(Siegfried): Sieglinde and Siegmund's brief time together led to the conception and birth of a son, Siegfried. Sieglinde died in childbirth, so Siegfried was raised by Mime, Alberich's brother. Mime, every bit as power-hungry as his brother, used Siegfried to get past the dragon Fafner and retrieve the Ring for him. After slaying the great dragon, Siegfried found that he could hear Mime's thoughts – Mime planned to kill him. Siegfried killed Mime, took the Ring, and then headed for Brünnhilde's rock. He got through the flames and awakened Brünnhilde, whom he has now claimed as his bride.
So, Siegfried, you slayed the dragon and got the girl... what are you going to do now?
As the opera opens, the three Norns weave the rope of destiny, the rope that controls the future of the world. As they work, they discuss previous events, specifically those relating to Wotan, the Ring, and the Ring’s past. Suddenly, the rope breaks, and the Norns become distraught. They know that their time has run out, so they return to Erda, the earth goddess. As the Norns vanish, Siegfried and Brünnhilde come into view. Siegfried is preparing to go out into the world to perform heroic deeds, but first, he gives Brünnhilde the Ring as a symbol of his love for her. Brünnhilde gives her horse to Siegfried, and he starts his descent from Brünnhilde's rock.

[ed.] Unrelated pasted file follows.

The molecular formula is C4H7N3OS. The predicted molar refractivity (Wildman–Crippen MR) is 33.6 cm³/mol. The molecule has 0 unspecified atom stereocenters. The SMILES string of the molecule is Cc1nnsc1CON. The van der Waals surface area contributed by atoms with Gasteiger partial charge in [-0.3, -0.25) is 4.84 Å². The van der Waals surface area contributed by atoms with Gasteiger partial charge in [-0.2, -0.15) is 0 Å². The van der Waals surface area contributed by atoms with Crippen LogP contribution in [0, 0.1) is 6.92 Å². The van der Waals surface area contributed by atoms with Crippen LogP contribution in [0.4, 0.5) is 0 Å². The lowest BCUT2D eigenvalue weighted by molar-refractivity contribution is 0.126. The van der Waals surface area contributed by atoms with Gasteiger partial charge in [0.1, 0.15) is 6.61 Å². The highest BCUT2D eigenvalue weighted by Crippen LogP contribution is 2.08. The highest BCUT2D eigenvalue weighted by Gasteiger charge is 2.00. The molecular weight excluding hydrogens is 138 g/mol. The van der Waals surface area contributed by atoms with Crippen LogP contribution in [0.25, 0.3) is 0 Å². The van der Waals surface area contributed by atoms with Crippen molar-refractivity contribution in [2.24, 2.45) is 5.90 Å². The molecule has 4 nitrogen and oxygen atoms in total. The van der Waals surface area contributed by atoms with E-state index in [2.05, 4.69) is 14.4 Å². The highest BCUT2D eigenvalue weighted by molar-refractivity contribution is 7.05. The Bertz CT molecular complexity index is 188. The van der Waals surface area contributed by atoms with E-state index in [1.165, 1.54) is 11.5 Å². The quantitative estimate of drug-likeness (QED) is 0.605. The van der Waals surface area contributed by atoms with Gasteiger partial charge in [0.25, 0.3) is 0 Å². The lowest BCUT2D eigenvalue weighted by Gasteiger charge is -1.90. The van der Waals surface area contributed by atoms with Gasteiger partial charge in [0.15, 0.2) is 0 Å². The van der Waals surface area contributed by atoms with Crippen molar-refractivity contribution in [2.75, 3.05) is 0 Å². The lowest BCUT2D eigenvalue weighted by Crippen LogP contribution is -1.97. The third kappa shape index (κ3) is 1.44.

Act I opens in the Hall of the Gibichungs, a familial tribe ruled by Gunther and his sister Gutrune. Their half-brother Hagen (a son of Alberich) joins them. Gunther may rule the tribe, but he admits that Hagen is wiser than he is. Gunther wants reassurance from Hagen that he has ruled the Gibichungs well, but Hagen points out that Gunther doesn’t have a wife, and Gutrune doesn't have a husband - no spouse means no heir. After Gunther asks what he and his sister could do, Hagen tells them about a great hero, Siegfried, and a beautiful woman, Brünnhilde. Hagen hatches a scheme: they will give Siegfried a potion that will make him forget about any other woman that he might love, and will become devoted to Gutrune. They will then enlist his help in retrieving Brünnhilde from her rock. Gunther will marry Brünnhilde, Gutrune will marry Siegfried, and everyone will be happy.